With inflation soaring, Venezuela prices shed five zeros

With inflation soaring, Venezuela prices shed five zeros

With inflation soaring, Venezuela prices shed five zeros

Written by Reuters

21 Aug, 2018 | 12:22 pm

Reuters – Venezuela on Monday (August 20) slashed five zeros from prices as part of a broad economic plan that President Nicolas Maduro says will tame hyperinflation but critics call another raft of failed socialist policies that will push the chaotic country deeper into crisis.

Streets were quiet and shops were closed due to a national holiday that Maduro decreed for the first day of the new pricing plan for the stricken economy, which the International Monetary Fund (IMF) has estimated will have 1 million percent inflation by year-end.

The price change comes with a 3,000 percent minimum wage hike, tax increases meant to shore up state coffers and a plan to peg salaries, prices and the country’s exchange rate to the petrol, an elusive state-backed cryptocurrency.

Economists say the plan is likely to escalate the crisis facing the once-prosperous nation that is now suffering from Soviet-style product shortages and a mass exodus of citizens fleeing for other South American countries. After a decade-long oil bonanza that spawned a consumption boom in the OPEC member, many citizens are now reduced to scouring through garbage to find food as monthly salaries currently amount to a few U.S. dollars a month.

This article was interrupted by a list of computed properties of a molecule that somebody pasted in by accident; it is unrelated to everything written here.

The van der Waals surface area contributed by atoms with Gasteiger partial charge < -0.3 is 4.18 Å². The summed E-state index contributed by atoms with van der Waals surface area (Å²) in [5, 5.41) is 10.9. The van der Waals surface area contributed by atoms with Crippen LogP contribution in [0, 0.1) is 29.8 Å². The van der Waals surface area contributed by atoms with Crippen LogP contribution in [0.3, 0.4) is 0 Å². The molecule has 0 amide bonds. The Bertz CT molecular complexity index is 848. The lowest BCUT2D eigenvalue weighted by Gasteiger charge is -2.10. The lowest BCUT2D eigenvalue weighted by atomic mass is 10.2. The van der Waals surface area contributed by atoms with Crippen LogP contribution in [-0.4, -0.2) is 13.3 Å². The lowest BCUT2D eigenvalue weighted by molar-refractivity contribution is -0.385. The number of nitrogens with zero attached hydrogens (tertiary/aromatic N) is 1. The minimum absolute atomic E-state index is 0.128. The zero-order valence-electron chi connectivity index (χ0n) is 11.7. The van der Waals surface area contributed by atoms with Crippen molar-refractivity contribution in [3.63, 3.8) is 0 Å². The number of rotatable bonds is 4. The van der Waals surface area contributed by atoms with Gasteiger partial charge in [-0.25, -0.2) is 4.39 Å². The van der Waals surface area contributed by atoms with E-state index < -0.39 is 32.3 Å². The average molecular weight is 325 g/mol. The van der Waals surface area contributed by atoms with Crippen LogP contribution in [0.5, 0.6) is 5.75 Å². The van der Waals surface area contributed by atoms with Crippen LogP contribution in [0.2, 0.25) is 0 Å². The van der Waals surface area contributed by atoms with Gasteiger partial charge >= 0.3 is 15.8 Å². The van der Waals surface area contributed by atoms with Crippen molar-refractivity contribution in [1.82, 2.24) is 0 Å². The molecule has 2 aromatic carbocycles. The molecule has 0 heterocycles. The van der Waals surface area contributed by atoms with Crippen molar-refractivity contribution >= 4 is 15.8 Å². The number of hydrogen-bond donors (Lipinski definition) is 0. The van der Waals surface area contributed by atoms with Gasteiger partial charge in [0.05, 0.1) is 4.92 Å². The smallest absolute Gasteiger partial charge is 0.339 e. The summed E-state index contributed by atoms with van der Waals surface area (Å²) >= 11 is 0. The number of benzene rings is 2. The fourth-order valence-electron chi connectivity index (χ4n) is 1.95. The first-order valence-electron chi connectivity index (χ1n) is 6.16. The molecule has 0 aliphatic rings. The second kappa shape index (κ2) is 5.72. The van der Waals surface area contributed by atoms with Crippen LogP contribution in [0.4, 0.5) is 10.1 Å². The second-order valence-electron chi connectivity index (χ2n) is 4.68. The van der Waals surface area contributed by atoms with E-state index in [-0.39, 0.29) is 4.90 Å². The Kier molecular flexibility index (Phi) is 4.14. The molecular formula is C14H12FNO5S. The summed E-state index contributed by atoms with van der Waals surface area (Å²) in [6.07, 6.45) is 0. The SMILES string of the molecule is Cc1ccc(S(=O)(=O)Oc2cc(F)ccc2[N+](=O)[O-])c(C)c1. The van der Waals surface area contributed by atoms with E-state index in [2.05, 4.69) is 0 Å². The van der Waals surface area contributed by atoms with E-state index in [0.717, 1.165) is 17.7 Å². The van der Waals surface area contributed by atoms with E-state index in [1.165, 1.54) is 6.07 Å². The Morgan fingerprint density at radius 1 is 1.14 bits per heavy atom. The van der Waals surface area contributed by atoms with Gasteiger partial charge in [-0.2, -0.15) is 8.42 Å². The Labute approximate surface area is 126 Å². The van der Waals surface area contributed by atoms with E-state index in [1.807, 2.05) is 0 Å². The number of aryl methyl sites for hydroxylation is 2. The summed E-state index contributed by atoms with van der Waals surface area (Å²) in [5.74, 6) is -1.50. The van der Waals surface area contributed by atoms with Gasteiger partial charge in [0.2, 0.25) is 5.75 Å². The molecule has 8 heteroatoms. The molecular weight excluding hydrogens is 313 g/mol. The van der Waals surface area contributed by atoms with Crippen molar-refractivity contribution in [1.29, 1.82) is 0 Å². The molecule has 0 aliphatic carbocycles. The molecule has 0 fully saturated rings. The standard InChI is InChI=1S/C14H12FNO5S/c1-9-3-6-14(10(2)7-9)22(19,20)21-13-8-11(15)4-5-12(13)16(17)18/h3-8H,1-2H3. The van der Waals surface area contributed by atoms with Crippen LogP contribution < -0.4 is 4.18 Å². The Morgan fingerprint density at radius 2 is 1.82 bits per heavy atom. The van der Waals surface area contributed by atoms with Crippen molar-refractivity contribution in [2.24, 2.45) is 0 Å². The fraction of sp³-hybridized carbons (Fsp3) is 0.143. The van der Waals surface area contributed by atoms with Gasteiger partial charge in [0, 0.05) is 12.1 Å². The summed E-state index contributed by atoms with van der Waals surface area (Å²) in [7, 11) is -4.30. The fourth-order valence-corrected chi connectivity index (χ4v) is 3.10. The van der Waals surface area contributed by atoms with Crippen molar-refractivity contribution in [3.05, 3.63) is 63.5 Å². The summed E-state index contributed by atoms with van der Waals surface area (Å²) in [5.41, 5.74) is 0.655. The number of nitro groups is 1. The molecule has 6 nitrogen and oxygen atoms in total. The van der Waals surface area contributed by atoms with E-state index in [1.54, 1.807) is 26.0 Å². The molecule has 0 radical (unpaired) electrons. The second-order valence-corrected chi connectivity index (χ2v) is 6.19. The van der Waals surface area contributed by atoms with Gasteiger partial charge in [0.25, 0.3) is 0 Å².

The new measures have worried shopkeepers already struggling to stay afloat due to hyperinflation, government-set prices for goods ranging from flour to diapers, and strict currency controls that crimp imports. Venezuela’s main business organization, Fedecamaras, on Monday (August 20) slammed Maduro’s economic plan and said it will cause confusion and put the country’s economic activity at “severe risk.”

“Without controlling the hyperinflation, the impact of these increments will be totally counterproductive,” said Fedecamaras President Carlos Larrazabal at a news conference.

Maduro, re-elected to a second term in May in a vote widely condemned as rigged, says his government is the victim of an “economic war” led by political adversaries with the help of Washington and accuses the United States of seeking to overthrow him.

The United States has denied the accusations. But it has described the former bus driver and union leader as a dictator and levied several rounds of financial sanctions against his government and top officials.

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